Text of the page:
“Shit!” he said and looked at Skjoldberg. “Shit indeed,” she retorted and stepped into the apartment, striding over a shirtless 20-something man sleeping on the hallway floor, a bottle of Ringnes Pilsener cradled in his arms like a stuffed toy. Stig grabbed his radio and called it in:

“Central. We need backup here. And probably a couple of cars. I count at least 20 potential witnesses and suspects in this room alone, and I expect we’ll find more.”

The operator acknowledged his request as Skjoldberg leaned forward and punched various buttons on the large stereo system. The music, Alanis Morisette’s last year hit “Ironic”,  abruptly stopped to groans from some of the bodies still awake.

“Hey party pooper,” a strawberry blond man wearing two shirts and a pair of shorts over his jeans said, staggering toward her. “Take a beer and chill will ya?” Skjoldberg responded by straightening up, facing the room, and loudly proclaiming:

“This is the police! You are all potential witnesses to a crime. I am sealing off this apartment. Nobody in or out. This party is over. Is that clear?”

More groan from the floor. Strawberry blond managed to reach her, holding a half drunk bottle of pilsner with two cigarette stumps bobbing in the liquid up to her face. She made a disgusted face and slapped his hand away causing the bottle to fly a few meters before crashing to the floor spilling the beer on a badly worn rug. “Hey!” strawberry blond said. “Not cool. Not cool at all.” He staggered away toward a hallway to the right. Skjoldberg motioned for Stig to follow her lead and raised her voice again.

“OK. Everyone into this room right now. I need to know who lives in this apartment and who is just … visiting. I need to know who was invited and who just showed up. I need to know if there are any unfamiliar faces here. Clear?”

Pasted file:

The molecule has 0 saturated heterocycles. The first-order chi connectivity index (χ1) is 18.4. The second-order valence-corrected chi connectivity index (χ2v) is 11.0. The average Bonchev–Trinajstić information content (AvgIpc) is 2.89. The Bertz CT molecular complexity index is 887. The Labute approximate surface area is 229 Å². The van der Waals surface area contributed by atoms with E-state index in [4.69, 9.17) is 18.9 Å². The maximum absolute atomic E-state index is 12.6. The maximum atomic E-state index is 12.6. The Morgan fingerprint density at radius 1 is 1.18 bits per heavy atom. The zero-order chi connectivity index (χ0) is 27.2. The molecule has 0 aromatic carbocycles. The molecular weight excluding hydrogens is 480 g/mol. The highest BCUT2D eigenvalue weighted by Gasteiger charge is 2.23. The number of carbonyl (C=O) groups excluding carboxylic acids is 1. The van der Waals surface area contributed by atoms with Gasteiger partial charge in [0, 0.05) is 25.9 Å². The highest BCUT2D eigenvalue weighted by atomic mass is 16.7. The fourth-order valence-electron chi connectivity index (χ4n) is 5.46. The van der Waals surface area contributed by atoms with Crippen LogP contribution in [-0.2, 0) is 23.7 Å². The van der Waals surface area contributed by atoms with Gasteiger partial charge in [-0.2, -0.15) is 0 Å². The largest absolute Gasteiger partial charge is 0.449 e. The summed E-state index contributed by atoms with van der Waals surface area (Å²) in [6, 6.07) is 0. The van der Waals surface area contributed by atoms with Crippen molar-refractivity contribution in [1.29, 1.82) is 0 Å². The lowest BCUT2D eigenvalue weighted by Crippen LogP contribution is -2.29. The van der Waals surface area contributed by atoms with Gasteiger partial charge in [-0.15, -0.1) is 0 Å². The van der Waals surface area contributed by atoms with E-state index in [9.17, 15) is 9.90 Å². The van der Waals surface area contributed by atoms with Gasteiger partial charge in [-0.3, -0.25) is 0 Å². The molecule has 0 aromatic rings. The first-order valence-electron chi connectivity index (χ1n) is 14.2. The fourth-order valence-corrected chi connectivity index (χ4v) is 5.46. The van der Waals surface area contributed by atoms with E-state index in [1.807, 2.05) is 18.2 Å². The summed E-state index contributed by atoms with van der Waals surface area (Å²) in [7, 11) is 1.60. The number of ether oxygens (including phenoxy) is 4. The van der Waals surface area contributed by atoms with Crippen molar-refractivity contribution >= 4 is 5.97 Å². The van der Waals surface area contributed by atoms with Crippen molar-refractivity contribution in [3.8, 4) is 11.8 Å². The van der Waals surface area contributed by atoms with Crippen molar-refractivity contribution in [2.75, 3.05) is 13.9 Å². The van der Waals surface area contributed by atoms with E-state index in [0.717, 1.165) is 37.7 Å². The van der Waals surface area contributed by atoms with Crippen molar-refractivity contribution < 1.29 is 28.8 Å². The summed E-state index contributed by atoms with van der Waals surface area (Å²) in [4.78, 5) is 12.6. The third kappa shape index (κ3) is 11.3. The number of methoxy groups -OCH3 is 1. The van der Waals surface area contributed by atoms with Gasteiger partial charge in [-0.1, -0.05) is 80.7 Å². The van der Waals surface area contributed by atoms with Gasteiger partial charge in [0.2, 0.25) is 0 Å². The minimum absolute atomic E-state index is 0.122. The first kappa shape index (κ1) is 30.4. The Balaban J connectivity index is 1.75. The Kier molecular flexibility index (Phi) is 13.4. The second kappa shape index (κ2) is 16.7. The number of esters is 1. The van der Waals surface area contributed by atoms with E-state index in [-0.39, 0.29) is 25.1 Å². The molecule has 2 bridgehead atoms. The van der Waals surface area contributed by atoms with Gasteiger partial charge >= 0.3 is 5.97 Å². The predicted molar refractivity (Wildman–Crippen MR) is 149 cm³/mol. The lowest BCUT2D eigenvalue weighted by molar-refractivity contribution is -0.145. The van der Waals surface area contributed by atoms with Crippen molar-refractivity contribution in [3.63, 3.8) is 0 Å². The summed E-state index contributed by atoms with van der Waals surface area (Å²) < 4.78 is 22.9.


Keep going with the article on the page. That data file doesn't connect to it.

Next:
Some responses and some movement registered, but mostly the people lying on the floor and slumped in couches and chairs remained where they were, unmoving. A group of five people who inexplicably had continued dancing even after the music was turned off stared at her for a moment, then continued their private party.

From a hallway a woman wearing an oversized t-shirt, shorts, and thick wool socks appeared. She put one hand on the doorframe as the other pulled back a curly mess of auburn hair. Her face showed she’d probably falled asleep within the last hour and she was not as drunk as her compatriots but still unsteady.

“Step into the living room and sit down,” Stig said waving her over. She looked at him questioningly and he was drawn into her wide brown eyes. At once he realized she might be the most beautiful person he’d ever seen in her life. She said something but it didn’t register. Then Skjoldberg stepped over and grabbed the woman by the arm, pulling her across the room and planting her roughly in the couch.

“Matiassen. Matiassen! What the hell man?” She waved at him and he snapped out of the trance. “English.” She pointed at the woman who responded, speaking with the same accent he’d heard on American TV shows: “What’s going on?”